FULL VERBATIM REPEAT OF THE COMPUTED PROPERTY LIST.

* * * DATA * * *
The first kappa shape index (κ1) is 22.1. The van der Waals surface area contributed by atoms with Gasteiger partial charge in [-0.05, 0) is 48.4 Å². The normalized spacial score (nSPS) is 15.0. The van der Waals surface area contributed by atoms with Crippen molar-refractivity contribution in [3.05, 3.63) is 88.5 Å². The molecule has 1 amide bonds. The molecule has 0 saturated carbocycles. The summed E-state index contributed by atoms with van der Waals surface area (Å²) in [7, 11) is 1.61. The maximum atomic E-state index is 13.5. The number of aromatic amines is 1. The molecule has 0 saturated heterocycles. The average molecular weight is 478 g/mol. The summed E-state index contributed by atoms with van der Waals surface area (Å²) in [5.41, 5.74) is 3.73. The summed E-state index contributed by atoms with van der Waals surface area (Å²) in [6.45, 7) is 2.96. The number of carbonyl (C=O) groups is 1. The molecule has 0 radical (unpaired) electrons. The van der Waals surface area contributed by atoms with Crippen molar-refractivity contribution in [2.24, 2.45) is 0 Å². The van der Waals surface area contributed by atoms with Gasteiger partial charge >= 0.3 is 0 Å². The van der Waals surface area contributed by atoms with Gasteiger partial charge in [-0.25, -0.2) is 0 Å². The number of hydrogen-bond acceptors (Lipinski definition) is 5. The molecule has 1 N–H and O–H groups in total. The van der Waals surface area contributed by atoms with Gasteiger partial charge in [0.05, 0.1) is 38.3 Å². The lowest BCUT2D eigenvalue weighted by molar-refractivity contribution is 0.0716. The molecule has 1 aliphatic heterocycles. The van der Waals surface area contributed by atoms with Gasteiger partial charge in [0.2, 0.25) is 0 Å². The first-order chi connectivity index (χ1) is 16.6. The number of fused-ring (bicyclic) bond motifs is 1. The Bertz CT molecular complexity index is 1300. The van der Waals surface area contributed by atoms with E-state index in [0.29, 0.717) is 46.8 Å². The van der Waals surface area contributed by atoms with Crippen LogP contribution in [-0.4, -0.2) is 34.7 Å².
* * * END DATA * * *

The first kappa shape index (κ1) is 22.1. The van der Waals surface area contributed by atoms with Gasteiger partial charge in [-0.05, 0) is 48.4 Å². The normalized spacial score (nSPS) is 15.0. The van der Waals surface area contributed by atoms with Crippen molar-refractivity contribution in [3.05, 3.63) is 88.5 Å². The molecule has 1 amide bonds. The molecule has 0 saturated carbocycles. The summed E-state index contributed by atoms with van der Waals surface area (Å²) in [7, 11) is 1.61. The maximum atomic E-state index is 13.5. The number of aromatic amines is 1. The molecule has 0 saturated heterocycles. The average molecular weight is 478 g/mol. The summed E-state index contributed by atoms with van der Waals surface area (Å²) in [5.41, 5.74) is 3.73. The summed E-state index contributed by atoms with van der Waals surface area (Å²) in [6.45, 7) is 2.96. The number of carbonyl (C=O) groups is 1. The molecule has 0 radical (unpaired) electrons. The van der Waals surface area contributed by atoms with Crippen molar-refractivity contribution in [2.24, 2.45) is 0 Å². The van der Waals surface area contributed by atoms with Gasteiger partial charge >= 0.3 is 0 Å². The van der Waals surface area contributed by atoms with Gasteiger partial charge in [-0.25, -0.2) is 0 Å². The number of hydrogen-bond acceptors (Lipinski definition) is 5. The molecule has 1 N–H and O–H groups in total. The van der Waals surface area contributed by atoms with Gasteiger partial charge in [0.05, 0.1) is 38.3 Å². The lowest BCUT2D eigenvalue weighted by molar-refractivity contribution is 0.0716. The molecule has 1 aliphatic heterocycles. The van der Waals surface area contributed by atoms with Gasteiger partial charge in [0.2, 0.25) is 0 Å². The first-order chi connectivity index (χ1) is 16.6. The number of fused-ring (bicyclic) bond motifs is 1. The Bertz CT molecular complexity index is 1300. The van der Waals surface area contributed by atoms with E-state index in [0.29, 0.717) is 46.8 Å². The van der Waals surface area contributed by atoms with Crippen LogP contribution in [-0.4, -0.2) is 34.7 Å².